A water soluble vitamin. Vitamin B9 is of great importance for expectant mothers. Pregnancy causes a tremendous amount of changes to occur inside a mother’s body. Many chemical and physiological transformations will be going on. By ensuring an adequate amount of vitamin B9 is consumed will reduce the chances of birth defects in the unborn child (such as spina bifida and neural tube defect) and will help the mothers body to cope whilst carrying their child. It further helps protect the mother and foetus from anaemia and will reduce the chance of a miscarriage. Vitamin B9 aids the production of healthy red blood cells (haemoglobin formation – the oxygen carrier of the blood. This helps our energy levels and improves metabolic efficiency), enhances cells (replacing old for new, repairing and building skin cells) and helps build muscles. It will help our body to digest foods and helps with energy production. It works alongside enzymes (as a coenzyme) to perform important tasks like synthesizing DNA. Vitamin B9 will help to strengthen our nervous system, which means it is good for emotional and mental health and will also be effective against anxiety and depression. Vitamin B9 is a great immune system booster. This vitamin may also help reduce the risks of suffering from fatal diseases like lung cancer, colon cancer, cervical cancer, liver disease, strokes (can be fatal to our brains), heart disease (due to its ability to lower the levels of the chemical homocysteine in the blood, which has been linked to heart disease, strokes and weak bones. Additionally it will also control the levels of cholesterol to further protect the cardiovascular system from various disorders) and ulcerative colitis. Other conditions vitamin B9 is thought to help are Alzheimer’s disease, memory loss, hearing loss (age related), osteoporosis (weak bones), macular degeneration (age related eye disease), sleep problems, restless leg syndrome (jumpy legs), signs of aging, nerve pain, muscle pain and vitiligo (a skin disease). Some of the things you will find vitamin B9 in are leafy vegetables, liver and fortified cereals.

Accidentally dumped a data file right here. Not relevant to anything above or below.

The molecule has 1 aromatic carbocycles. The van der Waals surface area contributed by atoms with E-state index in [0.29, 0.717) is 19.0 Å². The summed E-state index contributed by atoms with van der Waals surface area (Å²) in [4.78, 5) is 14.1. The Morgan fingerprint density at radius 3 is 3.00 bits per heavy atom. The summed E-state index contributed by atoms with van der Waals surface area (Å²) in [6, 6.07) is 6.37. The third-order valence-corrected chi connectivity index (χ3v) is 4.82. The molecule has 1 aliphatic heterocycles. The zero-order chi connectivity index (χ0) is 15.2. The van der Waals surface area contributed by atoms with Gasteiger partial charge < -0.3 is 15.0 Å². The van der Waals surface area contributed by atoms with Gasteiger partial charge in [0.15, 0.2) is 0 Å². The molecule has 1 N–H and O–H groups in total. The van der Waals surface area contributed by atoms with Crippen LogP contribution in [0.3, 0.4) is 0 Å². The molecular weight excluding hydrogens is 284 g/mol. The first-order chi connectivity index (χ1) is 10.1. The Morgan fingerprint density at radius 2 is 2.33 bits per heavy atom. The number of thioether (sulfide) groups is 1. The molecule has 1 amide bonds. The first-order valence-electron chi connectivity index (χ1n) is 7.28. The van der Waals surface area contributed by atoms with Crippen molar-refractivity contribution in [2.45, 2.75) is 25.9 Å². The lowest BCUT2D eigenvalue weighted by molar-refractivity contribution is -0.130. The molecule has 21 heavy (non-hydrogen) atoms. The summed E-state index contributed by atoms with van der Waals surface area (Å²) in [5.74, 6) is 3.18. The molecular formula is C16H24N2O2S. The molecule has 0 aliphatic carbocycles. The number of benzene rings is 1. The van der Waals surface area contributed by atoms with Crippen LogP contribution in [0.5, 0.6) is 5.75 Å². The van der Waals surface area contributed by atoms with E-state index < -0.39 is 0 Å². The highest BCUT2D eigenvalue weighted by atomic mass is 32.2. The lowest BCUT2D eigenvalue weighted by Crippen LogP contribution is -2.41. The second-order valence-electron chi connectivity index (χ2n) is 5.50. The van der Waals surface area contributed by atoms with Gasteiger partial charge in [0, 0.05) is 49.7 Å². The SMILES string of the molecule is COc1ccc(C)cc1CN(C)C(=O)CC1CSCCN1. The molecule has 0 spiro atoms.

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Importance of Vitamin B12 – Cyanocobalamin